F-4J(UK) Phantom II
|This page is about the premium British jet fighter F-4J(UK) Phantom II. For the American version, see F-4J Phantom II. For other versions, see F-4 Phantom II (Family).|
The F-4J(UK) Phantom II is a premium gift rank VII British jet fighter with a battle rating of 11.0 (AB) and 11.3 (RB/SB). It was introduced in Update "Apex Predators".
Describe how the aircraft behaves in the air. Speed, manoeuvrability, acceleration and allowable loads - these are the most important characteristics of the vehicle.
|Characteristics|| Max speed
(km/h at _,___ m)
| Max altitude
| Turn time
| Rate of climb
| Take-off run|
|Combat flaps||Take-off flaps||Landing flaps||Air brakes||Arrestor gear||Drogue chute|
|Wings (km/h)||Gear (km/h)||Flaps (km/h)||Max Static G|
|Optimal velocities (km/h)|
|< 810||< 750||< 700||-|
|Engine name||Number||Wing loading (full fuel)|
|General Electric J79-GE-10||2||14,205 kg||408 kg/m2|
|Engine characteristics||Mass with fuel (no weapons load)|
|Weight (each)||Type||9m fuel||20m fuel||30m fuel|
|1,750 kg||Afterburning axial-flow turbojet||15,964 kg||18,066 kg||20,070 kg||26,478 kg|
|Thrust to weight ratio @ 0 m (WEP)|
|Condition||100%||WEP||9m fuel||20m fuel||30m fuel||MGW|
|Stationary||5,250 kgf||8,159 kgf||1.02||0.90||0.81||0.61|
|Optimal|| 5,311 kgf
| 10,361 kgf
Survivability and armour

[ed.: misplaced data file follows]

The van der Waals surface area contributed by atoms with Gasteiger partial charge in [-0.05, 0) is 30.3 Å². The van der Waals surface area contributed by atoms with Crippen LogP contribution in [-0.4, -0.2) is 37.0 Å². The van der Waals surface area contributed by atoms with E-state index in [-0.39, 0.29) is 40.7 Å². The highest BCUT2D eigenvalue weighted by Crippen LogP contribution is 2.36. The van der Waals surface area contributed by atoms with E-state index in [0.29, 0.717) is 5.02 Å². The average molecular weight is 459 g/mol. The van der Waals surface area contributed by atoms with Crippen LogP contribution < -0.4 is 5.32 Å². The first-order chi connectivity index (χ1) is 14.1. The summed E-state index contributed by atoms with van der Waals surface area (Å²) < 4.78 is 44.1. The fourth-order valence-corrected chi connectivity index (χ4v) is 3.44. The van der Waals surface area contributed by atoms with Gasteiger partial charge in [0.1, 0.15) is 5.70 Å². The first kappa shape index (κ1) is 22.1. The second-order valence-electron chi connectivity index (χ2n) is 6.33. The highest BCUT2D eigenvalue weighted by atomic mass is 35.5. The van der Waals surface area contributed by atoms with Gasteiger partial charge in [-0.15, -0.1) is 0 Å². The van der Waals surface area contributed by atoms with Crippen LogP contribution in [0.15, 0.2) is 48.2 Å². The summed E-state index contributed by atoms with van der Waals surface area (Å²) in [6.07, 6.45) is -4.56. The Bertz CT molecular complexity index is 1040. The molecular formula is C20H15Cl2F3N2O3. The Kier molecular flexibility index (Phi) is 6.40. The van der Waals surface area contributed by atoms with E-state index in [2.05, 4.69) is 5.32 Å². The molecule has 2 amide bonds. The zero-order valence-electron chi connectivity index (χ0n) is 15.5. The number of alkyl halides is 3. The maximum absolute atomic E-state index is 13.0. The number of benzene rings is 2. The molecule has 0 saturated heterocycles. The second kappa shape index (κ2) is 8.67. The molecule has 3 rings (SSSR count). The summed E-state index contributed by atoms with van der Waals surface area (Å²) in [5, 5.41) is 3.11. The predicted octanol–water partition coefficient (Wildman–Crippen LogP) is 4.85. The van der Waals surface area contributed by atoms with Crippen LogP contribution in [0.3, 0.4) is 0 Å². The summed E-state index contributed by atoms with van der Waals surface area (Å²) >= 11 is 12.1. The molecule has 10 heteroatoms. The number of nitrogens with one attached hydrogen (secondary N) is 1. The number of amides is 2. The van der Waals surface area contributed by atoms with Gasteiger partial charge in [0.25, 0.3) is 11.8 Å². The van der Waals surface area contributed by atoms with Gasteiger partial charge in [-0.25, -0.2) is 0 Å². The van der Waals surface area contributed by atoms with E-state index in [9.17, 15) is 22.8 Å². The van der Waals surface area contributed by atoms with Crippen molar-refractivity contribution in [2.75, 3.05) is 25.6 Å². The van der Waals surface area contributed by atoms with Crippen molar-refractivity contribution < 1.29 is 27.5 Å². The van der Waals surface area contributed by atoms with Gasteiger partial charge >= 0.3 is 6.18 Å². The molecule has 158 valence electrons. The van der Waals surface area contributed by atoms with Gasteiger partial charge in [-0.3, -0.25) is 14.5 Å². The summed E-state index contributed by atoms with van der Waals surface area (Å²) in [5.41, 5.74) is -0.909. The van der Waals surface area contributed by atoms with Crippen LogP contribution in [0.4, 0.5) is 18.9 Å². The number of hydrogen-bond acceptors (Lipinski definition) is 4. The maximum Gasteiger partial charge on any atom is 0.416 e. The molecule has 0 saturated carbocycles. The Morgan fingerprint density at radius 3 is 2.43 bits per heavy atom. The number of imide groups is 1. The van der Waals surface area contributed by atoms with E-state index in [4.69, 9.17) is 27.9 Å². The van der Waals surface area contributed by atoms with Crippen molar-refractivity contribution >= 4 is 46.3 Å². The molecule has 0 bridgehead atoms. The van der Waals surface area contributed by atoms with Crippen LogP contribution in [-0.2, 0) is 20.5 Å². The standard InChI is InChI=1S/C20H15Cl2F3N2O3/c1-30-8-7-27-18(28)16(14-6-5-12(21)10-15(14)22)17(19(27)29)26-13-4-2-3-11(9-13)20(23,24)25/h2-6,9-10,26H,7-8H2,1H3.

Examine the survivability of the aircraft. Note how vulnerable the structure is and how secure the pilot is, whether the fuel tanks are armoured, etc. Describe the armour, if there is any, and also mention the vulnerability of other critical aircraft systems.
Modifications and economy
|CCIP (Guns)||CCIP (Rockets)||CCIP (Bombs)||CCRP (Bombs)|
The F-4J(UK) Phantom II is armed with:
- A choice between two presets:
- Without offensive armament
- 60 x countermeasures
The F-4J(UK) Phantom II can be outfitted with the following ordnance:
|20 mm GAU-4 cannons (1,200 rpg)||1|
|540 lb Mk.M2 bombs||2||3||3||3||2|
|1,000 lb H.E. M.C. Mk.13 bombs||2||2||3||2||2|
|1,000 lb H.E. M.C. Mk.13 No.117 bombs||2||2||3||2||2|
|SNEB type 23 rockets||36||54||54||54||36|
|AIM-7E Sparrow missiles||1||1||1||1|
|AIM-9G Sidewinder missiles||2||2|
|600 gal drop tanks||1|
|Maximum permissible weight imbalance: 1,500 kg|
|Default weapon presets|
Usage in battles